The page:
Sunday, November 20, 2011

The Choking Man...

A week ago, at a lovely restaurant, in the company of extraordinary women, I witnessed the near death of a man I don't know.

He was eating dinner a couple of tables away, when something got stuck in his throat. For what seemed like an hour, but was closer to a minute, choking man tried to catch a breath, and he couldn't. One of our fellow diners gave him the Heimlich Manoeuvre, to no avail. The sound of someone trying to breathe, and being unable to, is seriously something I never want to hear again. A good 50 people sat frozen in time, watching, hoping, not sure what to do, wondering whether we should stare or move away.

Thankfully, at the peak of his struggle, a second diner took over the manoeuvre and the choking man was saved.

Just like that, crisis over. The choking man thanked the Heimlich men and they all went home.

We tried to resume conversation where it had stopped, matrix-fashion, a minute/hour ago. We tried but we couldn't. Two of our number were crying and the rest of us were a little discombobulated. It's not surprising, in many ways. Choking is scary. Almost dying is scary. The way a potential choking incident resolves itself instantly is just plain surreal.

We talked about the fact that choking hits close to home - low tone kids, oral motor weaknesses, accidents involving other kids... it was hard to watch, hard to experience, hard to reconcile.

For me, I have to say, the thing that hit me the most was that it was over.

I was relieved the man was still alive. I was absolutely delighted the men who intervened had been successful. I was glad the crisis had passed, and everyone could go home in one piece.

But if I'm really honest, and I try to be, I was a bit jealous. Because it was over for them.

I'm not proud of having these feelings. I'm not proud of appropriating someone else's crisis for my own emotional wallowing. But it stinks some days that our crisis isn't over. It's not always a crisis. Not every day. But it's always lurking. It's hanging around, waiting for its moment.

Some days, I want someone to appear from the shadows, give me a good sharp squish in the solar plexus and make the whole damn thing go away.

I don't want Billy to go away, not for a second. It's not really even about autism going away, although I'm not going to lie, I don't love every aspect of autism every day. It's about the underlying possibility of crisis.

Choking man reminded me that crisis is possible for everyone, for sure. It's awful to watch, and obviously, it's awful to experience. It's life. I get it.

But he also made me realise that my challenge as Billy's mother is to make sure he lives his life without the sense of lurking doom that I often have. We've spent too much time in hospital already, we have too many medications and doctors in our lives already, we see the smoky threads of future issues. We need to find a line between informing him of the risks he faces (maybe we should start with properly identifying as many as we can) and letting him live a life full of possibility.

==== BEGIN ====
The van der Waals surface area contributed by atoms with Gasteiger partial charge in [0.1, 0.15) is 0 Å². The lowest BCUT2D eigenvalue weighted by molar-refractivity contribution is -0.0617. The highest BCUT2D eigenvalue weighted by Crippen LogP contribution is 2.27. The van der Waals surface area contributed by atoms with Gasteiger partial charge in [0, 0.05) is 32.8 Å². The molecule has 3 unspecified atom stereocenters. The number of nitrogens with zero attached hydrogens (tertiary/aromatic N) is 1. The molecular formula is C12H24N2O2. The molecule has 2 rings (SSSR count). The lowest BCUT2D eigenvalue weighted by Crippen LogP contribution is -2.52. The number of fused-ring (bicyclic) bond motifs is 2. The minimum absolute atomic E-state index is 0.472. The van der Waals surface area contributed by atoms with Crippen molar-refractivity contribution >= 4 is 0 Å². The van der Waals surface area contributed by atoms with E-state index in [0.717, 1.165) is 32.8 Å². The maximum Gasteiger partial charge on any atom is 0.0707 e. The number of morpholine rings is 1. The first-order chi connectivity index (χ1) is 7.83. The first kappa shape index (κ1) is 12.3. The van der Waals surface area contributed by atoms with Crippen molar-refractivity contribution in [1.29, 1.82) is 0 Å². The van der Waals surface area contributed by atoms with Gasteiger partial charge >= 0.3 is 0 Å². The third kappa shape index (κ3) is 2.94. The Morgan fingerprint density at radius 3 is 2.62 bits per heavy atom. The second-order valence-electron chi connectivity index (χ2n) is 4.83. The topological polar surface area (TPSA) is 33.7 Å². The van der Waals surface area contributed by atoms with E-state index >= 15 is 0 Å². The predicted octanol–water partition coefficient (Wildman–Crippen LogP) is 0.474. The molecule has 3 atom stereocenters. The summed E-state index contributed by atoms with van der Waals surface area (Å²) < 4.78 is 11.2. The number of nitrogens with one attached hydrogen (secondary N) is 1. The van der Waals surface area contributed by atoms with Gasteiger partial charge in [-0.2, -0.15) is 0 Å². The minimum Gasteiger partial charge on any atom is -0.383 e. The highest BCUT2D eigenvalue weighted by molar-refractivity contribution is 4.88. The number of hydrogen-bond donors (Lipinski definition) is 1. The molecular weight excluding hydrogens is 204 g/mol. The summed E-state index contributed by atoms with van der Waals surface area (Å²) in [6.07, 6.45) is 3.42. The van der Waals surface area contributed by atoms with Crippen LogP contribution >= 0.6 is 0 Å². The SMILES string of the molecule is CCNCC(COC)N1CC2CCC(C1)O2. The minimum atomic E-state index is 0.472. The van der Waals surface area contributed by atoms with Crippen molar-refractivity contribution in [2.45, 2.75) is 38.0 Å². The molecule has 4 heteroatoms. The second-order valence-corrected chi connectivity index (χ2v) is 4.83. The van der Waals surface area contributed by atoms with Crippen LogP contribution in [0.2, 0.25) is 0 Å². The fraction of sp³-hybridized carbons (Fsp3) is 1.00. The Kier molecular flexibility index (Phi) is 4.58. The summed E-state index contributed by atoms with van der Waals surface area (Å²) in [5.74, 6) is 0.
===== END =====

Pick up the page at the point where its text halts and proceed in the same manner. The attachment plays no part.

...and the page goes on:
We've been travelling for three weeks, and he has handled himself like a champion. He has been brave and accommodating and engaged. He has learned to regulate himself to the point where he can ask for (OK, demand) his own time (thank you, YouTube). He is clearly challenged, no doubt about it, but he manages his challenges (and is permitted to manage his challenges) in a way that has made this whole adventure possible.

The fact that things might happen, the fact that things will happen... just is. The things might be great or the things might be challenging, but we have to be open to... things. We have to welcome... things. Without a sense of dread.

This is probably a good mindset to be in as we prepare to get back on a plane for 14 hours.

Without knowing anything about choking man at all, I really hope he's OK. I hope the men who intervened and saved his life are OK. I hope everyone in the restaurant is OK.

At the end of the day, I want my kid to be OK.

Nothing to see here.


2 comments:

Mama Deb said...

Ahh...I have replayed that event 1000 times in my head since it happened! I wanted to share this information here for your readers. (I've also shared it with Niki, and she's begun to implement it with A)
My good friend is a pediatric OT and she told me that she has parents of children with oral motor issues who might have tendency to choke on their food to teach their child to chew to the point of needing to swallow, and then before they swallow, to have them tuck their chin toward their chest. By doing this, they are effectively blocking their windpipe, making the food impossible to pass that way, and only to go down the throat as it should. I don't ever want to witness another near death like we did. I've refreshed myself on the Heimlich maneuver just in case, though, and spread the word to my friends!!

Dana Meijler said...

Val, I think you voiced very eloquently the way a lot of us feel about our dealings with autism. It is in many ways a crisis that never goes away. Yes, like the tide it ebbs and flows, some crises are worse than others. It's weird to talk about autism making me grateful but one thing I think dealing with autism and my child and her problems has taught me is to not sweat little things as much. I know now what real crisis and worry are and don't sweat what I used to worry about pre-k-a (pre kid, pre autism).

I am afraid there is not much to do about the crisis, it is there, but know that if you put your hand out there, I will grab it and listen.